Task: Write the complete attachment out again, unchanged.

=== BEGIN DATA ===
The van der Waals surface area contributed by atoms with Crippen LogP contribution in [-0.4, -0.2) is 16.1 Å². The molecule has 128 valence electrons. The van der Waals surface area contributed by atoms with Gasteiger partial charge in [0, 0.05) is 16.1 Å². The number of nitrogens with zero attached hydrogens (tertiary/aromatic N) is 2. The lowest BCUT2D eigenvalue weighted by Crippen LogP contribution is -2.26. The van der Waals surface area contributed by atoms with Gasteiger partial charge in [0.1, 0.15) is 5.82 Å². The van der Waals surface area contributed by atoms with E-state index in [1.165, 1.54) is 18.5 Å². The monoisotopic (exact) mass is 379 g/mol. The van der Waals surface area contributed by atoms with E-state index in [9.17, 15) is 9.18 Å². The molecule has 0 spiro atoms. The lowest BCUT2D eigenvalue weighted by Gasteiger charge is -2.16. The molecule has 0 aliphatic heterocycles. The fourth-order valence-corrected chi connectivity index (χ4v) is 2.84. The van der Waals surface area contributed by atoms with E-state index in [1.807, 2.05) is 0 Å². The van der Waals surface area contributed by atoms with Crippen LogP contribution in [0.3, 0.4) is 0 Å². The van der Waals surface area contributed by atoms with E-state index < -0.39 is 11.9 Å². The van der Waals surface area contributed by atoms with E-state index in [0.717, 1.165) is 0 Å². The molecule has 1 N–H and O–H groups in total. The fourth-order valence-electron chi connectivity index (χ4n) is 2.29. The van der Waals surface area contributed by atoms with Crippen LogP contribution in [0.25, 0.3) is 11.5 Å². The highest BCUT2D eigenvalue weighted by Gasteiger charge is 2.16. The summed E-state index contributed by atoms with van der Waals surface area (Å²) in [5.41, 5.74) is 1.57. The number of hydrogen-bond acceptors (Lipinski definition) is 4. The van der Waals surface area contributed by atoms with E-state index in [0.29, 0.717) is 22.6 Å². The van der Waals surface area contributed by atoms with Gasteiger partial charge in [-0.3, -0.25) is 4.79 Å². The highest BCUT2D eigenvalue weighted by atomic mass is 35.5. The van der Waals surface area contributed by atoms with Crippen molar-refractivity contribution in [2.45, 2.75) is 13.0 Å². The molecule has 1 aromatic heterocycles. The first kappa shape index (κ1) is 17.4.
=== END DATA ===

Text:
The van der Waals surface area contributed by atoms with Crippen LogP contribution in [-0.4, -0.2) is 16.1 Å². The molecule has 128 valence electrons. The van der Waals surface area contributed by atoms with Gasteiger partial charge in [0, 0.05) is 16.1 Å². The number of nitrogens with zero attached hydrogens (tertiary/aromatic N) is 2. The lowest BCUT2D eigenvalue weighted by Crippen LogP contribution is -2.26. The van der Waals surface area contributed by atoms with Gasteiger partial charge in [0.1, 0.15) is 5.82 Å². The van der Waals surface area contributed by atoms with E-state index in [1.165, 1.54) is 18.5 Å². The monoisotopic (exact) mass is 379 g/mol. The van der Waals surface area contributed by atoms with E-state index in [9.17, 15) is 9.18 Å². The molecule has 0 spiro atoms. The lowest BCUT2D eigenvalue weighted by Gasteiger charge is -2.16. The molecule has 0 aliphatic heterocycles. The fourth-order valence-corrected chi connectivity index (χ4v) is 2.84. The van der Waals surface area contributed by atoms with E-state index in [1.807, 2.05) is 0 Å². The van der Waals surface area contributed by atoms with Crippen LogP contribution in [0.3, 0.4) is 0 Å². The van der Waals surface area contributed by atoms with E-state index < -0.39 is 11.9 Å². The van der Waals surface area contributed by atoms with E-state index in [0.717, 1.165) is 0 Å². The molecule has 1 N–H and O–H groups in total. The fourth-order valence-electron chi connectivity index (χ4n) is 2.29. The van der Waals surface area contributed by atoms with Crippen LogP contribution in [0.25, 0.3) is 11.5 Å². The highest BCUT2D eigenvalue weighted by Gasteiger charge is 2.16. The summed E-state index contributed by atoms with van der Waals surface area (Å²) in [5.41, 5.74) is 1.57. The number of hydrogen-bond acceptors (Lipinski definition) is 4. The van der Waals surface area contributed by atoms with E-state index in [0.29, 0.717) is 22.6 Å². The van der Waals surface area contributed by atoms with Gasteiger partial charge in [-0.3, -0.25) is 4.79 Å². The highest BCUT2D eigenvalue weighted by atomic mass is 35.5. The van der Waals surface area contributed by atoms with Crippen molar-refractivity contribution in [2.45, 2.75) is 13.0 Å². The molecule has 1 aromatic heterocycles. The first kappa shape index (κ1) is 17.4.